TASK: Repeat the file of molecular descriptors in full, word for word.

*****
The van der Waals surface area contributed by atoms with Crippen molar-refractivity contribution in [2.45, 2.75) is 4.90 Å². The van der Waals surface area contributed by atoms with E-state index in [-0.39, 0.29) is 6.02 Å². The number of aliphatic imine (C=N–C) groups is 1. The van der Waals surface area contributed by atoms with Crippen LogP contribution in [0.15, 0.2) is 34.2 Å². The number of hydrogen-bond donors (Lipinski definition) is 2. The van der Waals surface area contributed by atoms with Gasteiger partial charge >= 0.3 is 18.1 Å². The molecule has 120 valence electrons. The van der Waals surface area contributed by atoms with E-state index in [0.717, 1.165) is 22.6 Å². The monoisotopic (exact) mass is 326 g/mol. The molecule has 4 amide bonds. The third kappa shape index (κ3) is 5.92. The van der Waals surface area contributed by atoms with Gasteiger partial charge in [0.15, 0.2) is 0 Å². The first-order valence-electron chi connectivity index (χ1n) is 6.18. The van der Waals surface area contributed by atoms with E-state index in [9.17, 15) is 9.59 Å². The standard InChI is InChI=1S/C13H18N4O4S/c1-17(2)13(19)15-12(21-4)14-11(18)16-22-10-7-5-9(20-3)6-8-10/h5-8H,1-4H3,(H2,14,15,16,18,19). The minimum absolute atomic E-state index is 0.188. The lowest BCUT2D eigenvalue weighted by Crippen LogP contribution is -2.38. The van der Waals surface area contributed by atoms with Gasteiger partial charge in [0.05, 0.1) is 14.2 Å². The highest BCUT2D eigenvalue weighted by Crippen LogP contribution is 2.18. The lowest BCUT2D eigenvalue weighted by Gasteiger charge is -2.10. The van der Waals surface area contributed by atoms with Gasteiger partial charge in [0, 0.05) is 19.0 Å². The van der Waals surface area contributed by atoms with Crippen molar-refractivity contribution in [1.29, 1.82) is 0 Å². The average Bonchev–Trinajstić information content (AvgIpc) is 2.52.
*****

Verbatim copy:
The van der Waals surface area contributed by atoms with Crippen molar-refractivity contribution in [2.45, 2.75) is 4.90 Å². The van der Waals surface area contributed by atoms with E-state index in [-0.39, 0.29) is 6.02 Å². The number of aliphatic imine (C=N–C) groups is 1. The van der Waals surface area contributed by atoms with Crippen LogP contribution in [0.15, 0.2) is 34.2 Å². The number of hydrogen-bond donors (Lipinski definition) is 2. The van der Waals surface area contributed by atoms with Gasteiger partial charge >= 0.3 is 18.1 Å². The molecule has 120 valence electrons. The van der Waals surface area contributed by atoms with E-state index in [0.717, 1.165) is 22.6 Å². The monoisotopic (exact) mass is 326 g/mol. The molecule has 4 amide bonds. The third kappa shape index (κ3) is 5.92. The van der Waals surface area contributed by atoms with Gasteiger partial charge in [0.15, 0.2) is 0 Å². The first-order valence-electron chi connectivity index (χ1n) is 6.18. The van der Waals surface area contributed by atoms with E-state index in [9.17, 15) is 9.59 Å². The standard InChI is InChI=1S/C13H18N4O4S/c1-17(2)13(19)15-12(21-4)14-11(18)16-22-10-7-5-9(20-3)6-8-10/h5-8H,1-4H3,(H2,14,15,16,18,19). The minimum absolute atomic E-state index is 0.188. The lowest BCUT2D eigenvalue weighted by Crippen LogP contribution is -2.38. The van der Waals surface area contributed by atoms with Gasteiger partial charge in [0.05, 0.1) is 14.2 Å². The highest BCUT2D eigenvalue weighted by Crippen LogP contribution is 2.18. The lowest BCUT2D eigenvalue weighted by Gasteiger charge is -2.10. The van der Waals surface area contributed by atoms with Gasteiger partial charge in [0, 0.05) is 19.0 Å². The van der Waals surface area contributed by atoms with Crippen molar-refractivity contribution in [1.29, 1.82) is 0 Å². The average Bonchev–Trinajstić information content (AvgIpc) is 2.52.